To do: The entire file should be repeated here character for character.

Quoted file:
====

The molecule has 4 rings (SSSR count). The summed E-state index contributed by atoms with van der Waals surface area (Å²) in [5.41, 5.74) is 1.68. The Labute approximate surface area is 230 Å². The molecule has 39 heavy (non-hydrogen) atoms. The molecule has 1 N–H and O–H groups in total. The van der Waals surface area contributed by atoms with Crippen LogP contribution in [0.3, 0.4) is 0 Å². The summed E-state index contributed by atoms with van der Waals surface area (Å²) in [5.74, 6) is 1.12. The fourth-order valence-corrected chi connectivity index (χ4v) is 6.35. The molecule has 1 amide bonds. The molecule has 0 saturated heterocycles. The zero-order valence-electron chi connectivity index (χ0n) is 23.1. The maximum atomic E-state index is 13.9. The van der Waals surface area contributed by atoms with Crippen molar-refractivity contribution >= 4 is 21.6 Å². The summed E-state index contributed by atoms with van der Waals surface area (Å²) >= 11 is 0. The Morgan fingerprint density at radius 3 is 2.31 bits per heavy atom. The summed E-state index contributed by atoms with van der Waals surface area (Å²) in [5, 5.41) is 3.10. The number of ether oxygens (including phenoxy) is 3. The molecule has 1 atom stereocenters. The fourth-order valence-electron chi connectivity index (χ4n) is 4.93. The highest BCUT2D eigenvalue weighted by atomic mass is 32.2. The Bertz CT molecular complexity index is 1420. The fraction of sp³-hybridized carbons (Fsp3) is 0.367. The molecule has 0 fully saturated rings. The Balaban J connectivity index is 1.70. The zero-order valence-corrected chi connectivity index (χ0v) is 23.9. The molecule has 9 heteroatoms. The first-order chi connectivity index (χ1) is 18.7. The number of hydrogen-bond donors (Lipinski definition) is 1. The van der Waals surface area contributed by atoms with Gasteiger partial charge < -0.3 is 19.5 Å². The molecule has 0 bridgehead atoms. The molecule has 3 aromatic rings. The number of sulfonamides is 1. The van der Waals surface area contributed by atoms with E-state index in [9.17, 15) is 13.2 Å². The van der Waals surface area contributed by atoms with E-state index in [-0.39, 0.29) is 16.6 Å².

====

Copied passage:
The molecule has 4 rings (SSSR count). The summed E-state index contributed by atoms with van der Waals surface area (Å²) in [5.41, 5.74) is 1.68. The Labute approximate surface area is 230 Å². The molecule has 39 heavy (non-hydrogen) atoms. The molecule has 1 N–H and O–H groups in total. The van der Waals surface area contributed by atoms with Crippen LogP contribution in [0.3, 0.4) is 0 Å². The summed E-state index contributed by atoms with van der Waals surface area (Å²) in [5.74, 6) is 1.12. The fourth-order valence-corrected chi connectivity index (χ4v) is 6.35. The molecule has 1 amide bonds. The molecule has 0 saturated heterocycles. The zero-order valence-electron chi connectivity index (χ0n) is 23.1. The maximum atomic E-state index is 13.9. The van der Waals surface area contributed by atoms with Crippen molar-refractivity contribution >= 4 is 21.6 Å². The summed E-state index contributed by atoms with van der Waals surface area (Å²) >= 11 is 0. The Morgan fingerprint density at radius 3 is 2.31 bits per heavy atom. The summed E-state index contributed by atoms with van der Waals surface area (Å²) in [5, 5.41) is 3.10. The number of ether oxygens (including phenoxy) is 3. The molecule has 1 atom stereocenters. The fourth-order valence-electron chi connectivity index (χ4n) is 4.93. The highest BCUT2D eigenvalue weighted by atomic mass is 32.2. The Bertz CT molecular complexity index is 1420. The fraction of sp³-hybridized carbons (Fsp3) is 0.367. The molecule has 0 fully saturated rings. The Balaban J connectivity index is 1.70. The zero-order valence-corrected chi connectivity index (χ0v) is 23.9. The molecule has 9 heteroatoms. The first-order chi connectivity index (χ1) is 18.7. The number of hydrogen-bond donors (Lipinski definition) is 1. The van der Waals surface area contributed by atoms with Gasteiger partial charge < -0.3 is 19.5 Å². The molecule has 0 bridgehead atoms. The molecule has 3 aromatic rings. The number of sulfonamides is 1. The van der Waals surface area contributed by atoms with E-state index in [9.17, 15) is 13.2 Å². The van der Waals surface area contributed by atoms with E-state index in [-0.39, 0.29) is 16.6 Å².